The UK's 1939 National Register rose in prominance as an Irish genealogy resource in 2011 when it became clear that the 1926 census of Northern Ireland had been destroyed or otherwise lost.
The loss of Northern Ireland's very first census since Partition had been rumoured for years and confirmation that it no longer existed came from the Public Records Office of Northern Ireland (PRONI) and the National Statistics Office in June 2013 following a thorough investigation.
In the absence of any specific record detailing its destruction, it is assumed that civil servants in London (where the paperwork had been sent) had been a little too vigorous in their application of an instruction to burn flammable materials.
The loss of Northern Ireland's 1926 census returns leaves a gaping hole in the records that should have become available to family historians on expiry of the 100-year-closure rule.
No other census was taken until 1937, and that was of limited scope ie questions were not asked about industry/occupation etc.
Here is the timeline of 20th-century census-taking in Northern Ireland:
Unlike the familiar well-planned and co-ordinated population census, typically compiled at 10-year intervals, the 1939 National Register was prompted by external circumstances: war in Europe.
It was organised rather hurriedly as part of the UK's contingency plans for war, to ensure the Government had a full list of the population of England, Wales, Scotland and Northern Ireland. On 1 September 1939, Germany's forces invaded Poland. Two days later, Britain declared war. On 5 September, the National Registration Act was passed and on 29 September, the National Register returns were completed.
The information gathered was transferred to two 'working' registers: one to allocate ration books; the other for issuing identity cards and for military service call-up (draft).
The returns are arranged by address. Each resident is named, alongside their date of birth (yes! Date of Birth, not age... Wonderful!), marital status and occupation, as well as highlighting membership of the armed forces or reserves.
Obviously, the date of birth information is incredibly useful, especially for homing in on people with fairly common names. But it can also be the nugget that reveals an ancestor whose parents' names are unknown; if you have the exact date of birth you may be able to narrow down a civil birth record (1864 onwards) or an even earlier baptismal record.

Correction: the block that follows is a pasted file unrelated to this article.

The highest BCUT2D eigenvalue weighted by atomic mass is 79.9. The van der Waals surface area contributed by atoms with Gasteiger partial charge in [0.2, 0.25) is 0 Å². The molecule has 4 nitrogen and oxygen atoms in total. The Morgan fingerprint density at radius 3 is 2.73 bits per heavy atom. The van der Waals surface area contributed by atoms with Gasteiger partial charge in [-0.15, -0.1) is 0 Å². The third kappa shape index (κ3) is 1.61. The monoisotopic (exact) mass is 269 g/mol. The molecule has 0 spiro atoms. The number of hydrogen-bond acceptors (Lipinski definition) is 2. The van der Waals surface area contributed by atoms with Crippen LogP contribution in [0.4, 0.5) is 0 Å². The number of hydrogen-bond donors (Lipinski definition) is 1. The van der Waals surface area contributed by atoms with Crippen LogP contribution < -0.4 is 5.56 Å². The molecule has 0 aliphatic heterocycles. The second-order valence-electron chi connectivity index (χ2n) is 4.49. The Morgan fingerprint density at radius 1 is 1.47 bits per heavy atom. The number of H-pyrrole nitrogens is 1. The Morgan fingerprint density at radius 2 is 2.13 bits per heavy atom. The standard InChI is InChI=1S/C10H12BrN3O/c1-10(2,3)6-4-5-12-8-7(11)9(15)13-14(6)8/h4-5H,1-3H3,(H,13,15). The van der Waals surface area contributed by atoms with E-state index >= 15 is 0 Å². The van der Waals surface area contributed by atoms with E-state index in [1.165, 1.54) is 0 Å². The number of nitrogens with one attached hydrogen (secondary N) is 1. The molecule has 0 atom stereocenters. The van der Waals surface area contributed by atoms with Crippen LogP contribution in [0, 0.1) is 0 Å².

Similarly, the date of birth can lead you to a subsequent death record.
Two sets of card index registers had been compiled from the 1939 National Register. In most of the UK, one set of the 'working' register (consisting of 7,000 transcript books holding details of some 40 million registrations), together with an accompanying index, was used to create the National Health Service register in 1948.
New cards were still being added to the index right up to 1993, when the system was computerised, and the cards had, over the years, been annotated with details of changes of surname on marriage for women and dates and places of death.
Unfortunately, this continuation of use did not occur in quite the same way in Northern Ireland, although some annotations seem to date up to the late 1940s. The 'code' of these notes has not yet been fully explored; PRONI hopes to carry out further research so that these annotations can be better interpreted.
The National Registration Act 1939 specifically prohibited publication of the details supplied and, for years, its very existence remained unknown. However, thanks to two independent challenges, one by genealogist and blogger Chris Paton (britishgenes.blogspot.co.uk), the other by the Council of Irish Genealogical Organisations (cigo.ie), it is possible to apply for details under the Freedom of Information Act 2000 (FOI).
While authorities in England & Wales and Scotland have got their wallets out (see right-hand column) to deal with FOI applications relating to the 1939 National Register, the process is simplified and free for Northern Ireland.
If you wish to make an application for Northern Ireland, you can get the ball rolling by completing PRONI's general research enquiry form.
Basically, you request details by specific address, not by individual. You will be provided with information about ALL the inhabitants of that address EXCEPT those who, if still alive, would not yet have reached 100 years of age. If an inhabitant would now be less than 100 years old, you must supply proof of their death.
John, born 1931, was recorded in the Register
with his parents, James and Mary, born 1880 and 1885 respectively. There were
also some unrelated lodgers living in the house, all born before 1913. If you
made an FOI request for the correct address and an entry was found, you would
be supplied with all the details for James, Mary and the lodgers, but if John is still alive and kicking in his 80s, you wouldn't be given any information about him unless he signed a release.